Plain English Web Glossary
... simple explanations of web terminology
When investigating web services there is a lot of technical language. Fortunately, Church123 users do no need to know any of it. However, for those wishing to learn more, or trying to understand lists from other websites, please read on.
Technical words explained in plain English (words in italics have their own definitions):
The greater the bandwidth the more information that can be transferred at one time. It's a bit like your garden hose – the fatter the hose the more water can flow through it at any one time. The term bandwidth also broadly includes throughput, meaning the amount of information sent.
Most churches already have broadband. In a nutshell it's like getting your Internet connection through a large hose pipe (see bandwidth). It makes using the Internet much faster than with a standard dialup modem. For example, downloading a document (such as a Word file) from the Internet may take 2 minutes on a normal dialup modem but only seconds on a broadband connection. Dialup modems normally use your phone line, preventing voice calls whenever you are on the Internet, whereas broadband connections allow you to use your phone simultaneously. In some developing nations dialup is the only option.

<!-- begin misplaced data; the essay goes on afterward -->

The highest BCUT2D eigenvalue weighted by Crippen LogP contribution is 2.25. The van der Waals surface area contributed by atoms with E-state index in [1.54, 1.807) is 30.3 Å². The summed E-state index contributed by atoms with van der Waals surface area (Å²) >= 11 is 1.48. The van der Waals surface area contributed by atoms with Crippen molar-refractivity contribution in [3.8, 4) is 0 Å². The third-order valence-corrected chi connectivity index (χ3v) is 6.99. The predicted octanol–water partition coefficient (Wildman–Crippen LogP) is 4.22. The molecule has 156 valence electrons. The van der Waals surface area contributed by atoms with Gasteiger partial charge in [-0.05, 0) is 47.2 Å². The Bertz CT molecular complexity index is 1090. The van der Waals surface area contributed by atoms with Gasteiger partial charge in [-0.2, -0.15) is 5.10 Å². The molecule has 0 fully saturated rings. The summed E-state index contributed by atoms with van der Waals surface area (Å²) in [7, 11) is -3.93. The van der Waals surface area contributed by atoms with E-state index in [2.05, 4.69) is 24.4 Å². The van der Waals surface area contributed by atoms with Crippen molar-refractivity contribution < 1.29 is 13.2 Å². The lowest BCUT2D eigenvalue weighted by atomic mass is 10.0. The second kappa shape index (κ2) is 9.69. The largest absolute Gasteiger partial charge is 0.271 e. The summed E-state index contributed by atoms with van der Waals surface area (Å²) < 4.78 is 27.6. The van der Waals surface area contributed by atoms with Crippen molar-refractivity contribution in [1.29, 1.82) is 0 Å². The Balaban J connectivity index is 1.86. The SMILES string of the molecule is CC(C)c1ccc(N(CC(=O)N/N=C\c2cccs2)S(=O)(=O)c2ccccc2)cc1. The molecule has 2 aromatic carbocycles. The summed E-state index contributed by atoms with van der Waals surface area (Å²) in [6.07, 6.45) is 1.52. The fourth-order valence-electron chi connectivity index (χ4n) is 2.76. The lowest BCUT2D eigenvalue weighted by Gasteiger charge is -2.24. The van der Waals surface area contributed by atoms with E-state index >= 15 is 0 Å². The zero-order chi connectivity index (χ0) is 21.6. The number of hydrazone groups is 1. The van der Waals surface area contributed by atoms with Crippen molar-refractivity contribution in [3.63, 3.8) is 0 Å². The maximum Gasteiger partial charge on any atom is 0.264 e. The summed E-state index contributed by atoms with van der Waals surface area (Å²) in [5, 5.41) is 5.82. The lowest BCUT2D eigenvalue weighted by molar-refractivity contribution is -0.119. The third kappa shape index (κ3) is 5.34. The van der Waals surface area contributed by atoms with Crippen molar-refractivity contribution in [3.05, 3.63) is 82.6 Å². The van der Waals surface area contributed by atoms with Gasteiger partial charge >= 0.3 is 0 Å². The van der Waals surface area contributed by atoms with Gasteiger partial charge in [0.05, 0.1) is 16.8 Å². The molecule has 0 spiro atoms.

Software for viewing web pages. Browsers (or Internet Browsers) are normally free. The most popular browser is made by Microsoft and called Internet Explorer. If you have a PC it will already be on your computer. The other main browsers are Google Chrome, Firefox and Safari.
A term coined by William Gibson in his novel "Neuromancer" to refer to a near-future computer network where users mentally travel through matrices of information. The term is now used to describe the Internet and other computer networks.
Historically the most widespread form of Internet connection for the home user. This is a connection from your computer using a modem over standard telephone lines. A modem is simply a device to let your computer talk over the phone line.
The process of copying a file from the Internet onto your computer. For example, you can download a Word file. Even if you disconnect from the Internet you can still access the downloaded Word file as it is now copied to your computer.